World Rainforest Movement

Ghana: Norwegian biofuel company destroyed local forest to establish a large jatropha (1) plantation

Agriculture in Northern Ghana accounts for more than 90% of household incomes and employs more that 70% of the population in the region. Most of the agricultural production is by small-holders at subsistence level, reliant on seasonal rainfall which is unpredictable and sporadic. During the dry season much of the population is idle, forcing people to migrate to the more prosperous southern parts of the country where they are employed in menial jobs.

Rural communities who are desperate for incomes are enticed by developers who promise them a “better future” under the guise of jobs with the argument that they are currently only just surviving from the “unproductive land” and that they stand to earn a regular income if they give up the land for development. This argument fails to appreciate the African view of the meaning of the land to the community. While the initial temptation to give up the land to earn a wage is great, it portends of an ominous future where the community’s sovereignty, identity and their sense of community is lost because of the fragmentation that the community will suffer.

The strategy for the acquisition of the land often takes the following course. The imaginations of a few influential leaders in the community are captured. They are told about prospects for the community due to the project and they are swayed with promises of positions in the company or with monetary inducements. The idea is that these people do the necessary “footwork” in the villages where they spread the word about job opportunities. A document is then prepared, essentially a contract, to lease the land to the company. In the event of problems, the developer can press their claim by enforcing the ‘contract’ or agreement. When the legality of the process is not adequately scrutinized, the developers have their way but, subject to proper scrutiny, it emerges these contracts are not legally binding as they have not gone through the correct legal channels. This is what happened in the Alipe area.

In November 2007 a team from RAINS (Regional Advisory and Information Network Systems) discovered massive destruction of vegetation cover over a large stretch of land near a village called Alipe within the White Volta River basin about 30 kilometres from Tamale, the capital town of the Northern region of Ghana. Heavy agricultural machinery were systematically pulling down trees and decimating the area a few metres south of the village. The land had been stripped bare of all its vegetation cover. Enquiry revealed that the site was to be the beginning of a large jatropha plantation developed by a Norwegian biofuel company called BioFuel Africa – a subsidiary of Bio Fuel Norway.

Using national regulations, RAINS managed to get them to stop the destruction but not before more than 2 600 hectares of land had been stripped of its natural vegetation cover. Still, the identity of the company responsible for the development had not yet been disclosed. They were described simply as “some white men”. In this community, like in most parts of Ghana, over 80 percent of the land is held under communal ownership and more that 70 percent of this land is managed by traditional ruler-chiefs mainly on behalf the members of their traditional areas. The chief was very categorical that he had not made such a grant and that he had also been battling with those “white people” to stop them – without much success. He confirmed that he “thumb printed” a document in the company of the Assemblyman of the area which had been brought to his palace by the “white people” but he did not confirm its contents. The Chief was initially unwilling to go against the wishes of his people as his efforts to stop the developers were being interpreted by the community as “driving away opportunities to earn an income during the current dry season”.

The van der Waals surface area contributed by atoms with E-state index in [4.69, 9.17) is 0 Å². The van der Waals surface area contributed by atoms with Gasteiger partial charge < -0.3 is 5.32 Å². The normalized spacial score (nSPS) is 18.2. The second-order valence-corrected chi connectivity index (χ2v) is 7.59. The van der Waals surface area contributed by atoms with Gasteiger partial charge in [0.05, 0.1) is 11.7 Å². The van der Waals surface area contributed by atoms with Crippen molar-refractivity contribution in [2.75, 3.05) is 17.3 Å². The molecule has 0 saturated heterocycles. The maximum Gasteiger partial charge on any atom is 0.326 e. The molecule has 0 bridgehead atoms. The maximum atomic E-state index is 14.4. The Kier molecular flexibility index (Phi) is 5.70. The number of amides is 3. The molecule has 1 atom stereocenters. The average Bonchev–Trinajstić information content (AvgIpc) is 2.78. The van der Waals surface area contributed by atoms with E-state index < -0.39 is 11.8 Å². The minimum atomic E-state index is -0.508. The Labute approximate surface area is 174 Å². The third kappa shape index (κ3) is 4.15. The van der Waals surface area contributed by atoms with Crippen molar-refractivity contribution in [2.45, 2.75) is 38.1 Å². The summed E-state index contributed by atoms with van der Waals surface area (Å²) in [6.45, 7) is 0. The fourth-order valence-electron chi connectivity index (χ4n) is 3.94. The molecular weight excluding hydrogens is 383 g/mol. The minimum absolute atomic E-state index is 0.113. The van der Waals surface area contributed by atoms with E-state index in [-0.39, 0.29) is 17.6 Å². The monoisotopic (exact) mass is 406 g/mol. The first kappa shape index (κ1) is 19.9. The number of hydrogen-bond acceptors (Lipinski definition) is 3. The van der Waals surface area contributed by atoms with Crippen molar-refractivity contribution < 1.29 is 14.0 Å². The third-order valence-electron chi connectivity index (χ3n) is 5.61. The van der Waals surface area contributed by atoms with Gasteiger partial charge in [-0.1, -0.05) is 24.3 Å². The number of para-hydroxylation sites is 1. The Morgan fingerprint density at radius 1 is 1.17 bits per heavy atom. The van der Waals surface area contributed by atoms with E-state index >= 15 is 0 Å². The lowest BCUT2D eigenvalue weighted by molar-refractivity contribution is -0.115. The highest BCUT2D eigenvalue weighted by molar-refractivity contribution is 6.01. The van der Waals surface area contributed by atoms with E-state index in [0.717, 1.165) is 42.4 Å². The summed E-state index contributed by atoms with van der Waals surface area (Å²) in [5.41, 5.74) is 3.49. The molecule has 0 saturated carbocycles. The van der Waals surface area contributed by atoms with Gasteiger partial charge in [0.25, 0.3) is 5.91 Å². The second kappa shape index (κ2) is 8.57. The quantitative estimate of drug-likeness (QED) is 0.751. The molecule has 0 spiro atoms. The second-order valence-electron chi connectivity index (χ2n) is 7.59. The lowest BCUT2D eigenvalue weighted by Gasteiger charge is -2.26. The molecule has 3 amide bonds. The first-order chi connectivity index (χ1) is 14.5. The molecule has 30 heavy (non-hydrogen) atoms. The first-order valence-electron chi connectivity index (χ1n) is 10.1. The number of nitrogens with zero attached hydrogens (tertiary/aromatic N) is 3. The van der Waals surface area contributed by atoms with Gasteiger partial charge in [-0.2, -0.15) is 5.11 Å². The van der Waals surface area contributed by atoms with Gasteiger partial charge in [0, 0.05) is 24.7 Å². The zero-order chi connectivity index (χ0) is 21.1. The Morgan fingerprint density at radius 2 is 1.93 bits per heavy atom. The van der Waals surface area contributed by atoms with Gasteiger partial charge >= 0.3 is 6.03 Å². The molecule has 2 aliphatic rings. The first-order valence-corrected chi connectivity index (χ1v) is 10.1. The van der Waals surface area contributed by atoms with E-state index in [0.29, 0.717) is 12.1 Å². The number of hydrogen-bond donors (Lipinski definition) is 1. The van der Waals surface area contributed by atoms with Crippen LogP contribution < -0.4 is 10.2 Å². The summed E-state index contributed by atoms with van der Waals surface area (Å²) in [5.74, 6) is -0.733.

After presentation of the case to the community by RAINS and further discussions, the community realised that BioFuel Africa’s promises were really a hoax. The community understood the impact that such a project would have on their lives individually and on the community in general and realized that the promise of jobs, shared prosperity and improved livelihoods – the Company’s main benefit to the community – were not really commitments but mere campaign gimmicks. But how long will this hold as they sit idle for the rest of the year until the rains come in April?

Most vocal indeed were the women at the session. Looking at BioFuel’s representative in the face a woman asked, “Look at all the sheanut trees you have cut down already and considering the fact that the nuts that I collect in a year give me cloth for the year and also a little capital. I can invest my petty income in the form of a ram and sometimes in a good year, I can buy a cow. Now you have destroyed the trees and you are promising me something you do not want to commit yourself to. Where then do you want me to go? What do you want me to do?”

Such is the story of how a Norwegian biofuel company took advantage of Africa’s traditional system of communal land ownership and current climate and economic pressure to claim and deforest large tracts of land in Kusawgu, Northern Ghana with the intention of creating “the largest jatropha plantation in the world”.

Excerpted from “Biofuel land grabbing in Northern Ghana”, by Bakari Nyari, Vice Chairman of Regional Advisory and Information Network Systems (RAINS), Ghana and African Biodiversity Network Steering Committee member,

(1) Jatropha curcas, is indigenous to Central America. Its oily seeds can be used to produce biodiesel. The plant, particularly the seeds, is toxic to humans and animals.